Tuesday 26 September 2017

UK strikes to cause worst industrial chaos in five years

The strikes pose the most serious industrial challenge to David Cameron's coalition government since it was formed. Photo: Getty Images
The strikes pose the most serious industrial challenge to David Cameron's coalition government since it was formed. Photo: Getty Images
The strikes pose the most serious industrial challenge to David Cameron's coalition government since it was formed. Photo: Getty Images

Alan Jones in London

THE worst industrial chaos in five years is expected to cripple Britain today when a wave of strikes hits schools, courts and travel.

The strikes pose the most serious industrial challenge to David Cameron's coalition government since it was formed.

Hundreds of thousands of teachers, lecturers, civil servants and other workers will walk out for 24 hours in protest at controversial plans to change their pensions, cut jobs and freeze pay as the UK faces its own austerity measures.

Mark Serwotka, leader of the Public and Commercial Services Union, said it was the most important strike in his union's history, adding: "Everything we have ever worked for is under attack."

Mr Cameron last night launched a fresh attack on the strike, while business leaders warned it would have a "significant impact" on industry.

Action

Mr Cameron said there was no case for industrial action and repeated that the proposed changes to public sector pensions were "fair".

He said he hoped "as many mums and dads as possible" would be able to take their children to school despite the action. "I don't believe there is any case for industrial action tomorrow, not least because talks are still ongoing. It is only a minority of unions who have taken the decision to go ahead and strike," he said.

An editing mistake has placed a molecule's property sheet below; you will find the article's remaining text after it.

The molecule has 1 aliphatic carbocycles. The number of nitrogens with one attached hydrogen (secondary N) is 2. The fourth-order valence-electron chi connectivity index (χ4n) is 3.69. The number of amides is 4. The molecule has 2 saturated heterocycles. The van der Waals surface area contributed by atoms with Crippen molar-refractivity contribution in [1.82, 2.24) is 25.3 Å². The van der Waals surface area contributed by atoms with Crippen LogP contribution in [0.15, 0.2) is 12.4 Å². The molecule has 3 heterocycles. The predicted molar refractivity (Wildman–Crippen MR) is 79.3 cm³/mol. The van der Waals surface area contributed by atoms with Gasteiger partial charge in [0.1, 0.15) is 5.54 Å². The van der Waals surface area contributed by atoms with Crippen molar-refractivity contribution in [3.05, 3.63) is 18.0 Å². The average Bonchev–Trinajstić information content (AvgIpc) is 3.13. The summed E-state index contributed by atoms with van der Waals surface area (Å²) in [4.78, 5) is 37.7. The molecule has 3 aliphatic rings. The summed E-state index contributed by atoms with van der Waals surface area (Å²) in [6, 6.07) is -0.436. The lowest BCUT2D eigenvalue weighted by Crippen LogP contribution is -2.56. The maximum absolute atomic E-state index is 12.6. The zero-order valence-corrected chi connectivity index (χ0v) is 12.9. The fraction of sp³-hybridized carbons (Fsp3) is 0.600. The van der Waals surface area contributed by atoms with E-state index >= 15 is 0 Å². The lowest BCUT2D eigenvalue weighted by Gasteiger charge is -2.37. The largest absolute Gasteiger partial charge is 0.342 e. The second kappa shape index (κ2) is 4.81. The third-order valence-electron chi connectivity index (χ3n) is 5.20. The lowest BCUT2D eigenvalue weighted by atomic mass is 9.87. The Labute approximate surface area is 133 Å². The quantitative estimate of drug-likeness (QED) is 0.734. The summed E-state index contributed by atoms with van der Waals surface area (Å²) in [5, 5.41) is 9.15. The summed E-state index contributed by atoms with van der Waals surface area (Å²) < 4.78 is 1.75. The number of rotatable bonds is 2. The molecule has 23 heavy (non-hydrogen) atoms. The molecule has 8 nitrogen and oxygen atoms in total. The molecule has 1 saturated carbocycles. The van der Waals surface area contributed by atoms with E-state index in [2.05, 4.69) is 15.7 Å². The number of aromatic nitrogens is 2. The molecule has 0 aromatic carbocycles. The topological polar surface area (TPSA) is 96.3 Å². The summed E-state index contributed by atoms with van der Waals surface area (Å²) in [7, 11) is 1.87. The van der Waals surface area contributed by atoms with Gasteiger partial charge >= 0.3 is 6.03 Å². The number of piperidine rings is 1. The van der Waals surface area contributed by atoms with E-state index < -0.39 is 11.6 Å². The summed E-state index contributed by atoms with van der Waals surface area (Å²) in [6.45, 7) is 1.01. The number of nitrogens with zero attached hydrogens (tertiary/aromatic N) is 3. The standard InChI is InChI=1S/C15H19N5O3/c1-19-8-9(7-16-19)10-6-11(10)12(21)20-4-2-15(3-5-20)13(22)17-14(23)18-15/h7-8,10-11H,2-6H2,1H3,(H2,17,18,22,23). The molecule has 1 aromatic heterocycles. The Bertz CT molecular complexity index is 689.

"What we are proposing is fair. It is fair to taxpayers but it is also fair to the public sector because we want to continue strong public sector pensions."

He also attacked Labour leader Ed Miliband, who did not ask about the walkout, accusing him of being "in the pocket of the unions".

The British Chambers of Commerce said disruption would lead to many parents having to take the day off work to look after their children.

And lawyer Paul Griffin warned that workers could face disciplinary action if they took time off to look after their children.

He said: "Anyone thinking of phoning into the office and claiming absence on the grounds of a parental emergency could find themselves in hot water.

Emergency

Whilst parents are entitled to unpaid time off to arrange childcare due to sickness or some other such unpredictable event, these strikes have been known about for months. Employers could argue that this situation does not qualify as an emergency and take disciplinary action against individuals who don't turn up for work."

Picket lines will be mounted outside school gates, courts, job centres, Parliament, driving test centres and Government buildings by members of the National Union of Teachers (NUT); Association of Teachers and Lecturers (ATL); University and College Union; and the Public and Commercial Services union (PCS).

Airports have warned travellers to expect disruption on arrival into the UK as immigration and customs officers join the strike.

Passengers have been advised to consider travelling on a different day to avoid delays as hundreds of staff walk out.

Irish Independent

Editors Choice

Also in World News